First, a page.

Ross Lab

Mosquito Bite Itch

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September 24th 2012

Mosquito Bite Itch

by Kathryn Eckert

 

It wouldn’t be an authentic American summer without a visit from our itch-inducing friend the mosquito. Across the U.S. people spend a big chunk of their summer vacation itching away at the pesky welts we get in response to mosquito bites.Worldwide there are over 3,000 species of mosquitoes, 176 of which are recognized in the United States.[i]

 

These pesky insects, members of the genera AnophelesCulex, and Aedes, are the ones that leave us with itchy welts during the summer months.[ii]  Female mosquitoes possess a long, piercing proboscis enabling them to pierce human skin in order to obtain human blood proteins, which they require for viable egg production.1,[iii]  In order to bypass our coagulation response when extracting our blood, female mosquitoes deposit their saliva, containing several anticoagulant compounds, as they pierce our skin.  These anticoagulent compounds and up to 19 others contained in the mosquito salivary extract, cause us to develop an immune response leaving us itching for up to four days.[iv]

Most of us can’t remember the first time we were bitten by a mosquito, though the first bite we experienced is the one that counts most.  This inaugural mosquito bite marked the introduction of mosquito saliva allergens to our immune system, sensitizing us to these compounds; in all repeat bites, sensitization is key recruiting immunoglobulins (IgE and IgG) to the site of the bite.[v]  IgE and IgG act to degranulate cutaneous, connective tissue mast cells, typically associated with the release of histamine, a pruritic substance commonly implicated in allergic itch.

Recent studies have shown, however, that the allergic itch we experience during a mosquito bite is sensed through a histamine-independent peripheral pathway, where mast cells induce itch by releasing a substance other than histamine.[vi]  Substances released by mast cells are then sensed by peripheral neurons causing a cascade of signals to the central nervous system.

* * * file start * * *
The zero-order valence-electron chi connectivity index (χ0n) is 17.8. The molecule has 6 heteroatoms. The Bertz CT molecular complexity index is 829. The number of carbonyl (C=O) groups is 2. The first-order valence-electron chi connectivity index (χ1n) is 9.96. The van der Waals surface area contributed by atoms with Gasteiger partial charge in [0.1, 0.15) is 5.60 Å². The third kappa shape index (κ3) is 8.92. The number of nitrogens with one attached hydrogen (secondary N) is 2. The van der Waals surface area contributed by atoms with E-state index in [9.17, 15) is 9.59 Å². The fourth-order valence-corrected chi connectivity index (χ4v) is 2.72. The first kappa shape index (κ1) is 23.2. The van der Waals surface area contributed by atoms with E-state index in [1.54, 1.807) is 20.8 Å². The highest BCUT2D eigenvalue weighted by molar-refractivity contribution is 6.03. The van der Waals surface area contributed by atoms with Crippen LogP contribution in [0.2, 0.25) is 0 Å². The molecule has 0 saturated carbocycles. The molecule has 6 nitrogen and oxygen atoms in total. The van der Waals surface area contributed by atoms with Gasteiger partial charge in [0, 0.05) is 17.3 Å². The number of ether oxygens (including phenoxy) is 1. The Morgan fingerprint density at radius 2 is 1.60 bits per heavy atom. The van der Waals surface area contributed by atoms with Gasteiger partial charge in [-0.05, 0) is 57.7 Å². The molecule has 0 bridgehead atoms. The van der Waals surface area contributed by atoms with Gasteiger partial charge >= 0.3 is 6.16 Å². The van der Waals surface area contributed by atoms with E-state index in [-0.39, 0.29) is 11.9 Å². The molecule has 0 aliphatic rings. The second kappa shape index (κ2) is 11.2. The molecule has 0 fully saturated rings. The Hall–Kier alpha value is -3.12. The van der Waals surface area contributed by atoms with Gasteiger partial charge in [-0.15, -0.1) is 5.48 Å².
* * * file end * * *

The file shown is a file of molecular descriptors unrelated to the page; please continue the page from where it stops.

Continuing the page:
http://respiratory-research.com/content/6/1/19

At the spinal cord, signals from peripheral neurons are interpreted (this is where research in the Ross Lab is focused- for more information check out our current projects at http://www.rosslab.neurobio.pitt.edu/research) and sent to the brain where signals for an itch response are elicited.  This accounts for our scratching in response to mosquito bites.  The curious thing about these itchy bites isn’t how they happen, but that some people are more susceptible to bites than others.  Research has shown that certain behavioral modifications, including scents produced by or added to a person, may increase the attractiveness of an individual to mosquitoes.  Recently, studies have also suggested that there may be an evolutionary component to the pattern by which people are bitten.  Preliminary findings suggest that people with fewer defenses, the young, sick, and elderly, are more likely to be targeted than those with well developed defenses.3

In the U.S. we are curious about our susceptibility to these pesky insects so that we may simply avoid being itchy; globally, however, this research could improve prevention techniques for deadly diseases carried by mosquitoes, including the family of Plasmodium parasites which are known to cause Malaria.[vii]  Although millions of Americans experience mosquito bites during the summer months, no effective treatments are available to attenuate the itchy response they elicit.  It seems for now we will have to accept our itch-inducing friends as a pesky hallmark of the American summer!

 

References


[i] American Mosquito Control Association (AMCA).  “Mosquito Info.”  2011. http://www.mosquito.org/mosquito-info

[ii] Fradin, M.S., “Mosquitoes and mosquito repellents: A clinician’s guide” Annals of Internal Medicine 1998; 128:931-40.

[iii] Kelly, D.W. “Why are some people bitten more than others?” TRENDS in Parasitology 2001; 17 578-81.

[iv] Peng, Z., Li, H., Simons, F.E.R. “Immunoblot analysis of salivary allergens in 10 mosquito species with worldwide distribution and the human IgE responses to these allergens.” The Journal of Allergy and Clinical Immunology 1998; 101:498-505.

[v] Peng, Z., Yang, M., Simons, F.E.R., Immunologic mechanisms in mosquito allergy: correlation of skin reactions with specific IgE and IgG antibodies and lymphocyte proliferation response to mosquito antigens.” Annals of Allergy, Asthma, & Immunology 1996;77:238-44.

[vi] Ohtsuka, E., Kawai, S., Ichikawa, T., Nojima, H., Kitagawa, K., Shirai, Y., Kamimura, K., Kuraishi, Y. “Roles of mast cells and histamine in mosquito bite-induced allergic itch-associated responses in mice.”  Japanese Journal of Pharmacology 2001; 86:97-105.

[vii] Depinary, N., Hacini, F., Beghdadi, W., Peronet, R., Mecheri, S., “Immune responses by mosquito bites.” The Journal of Imunology. 2006; 176:4141-46.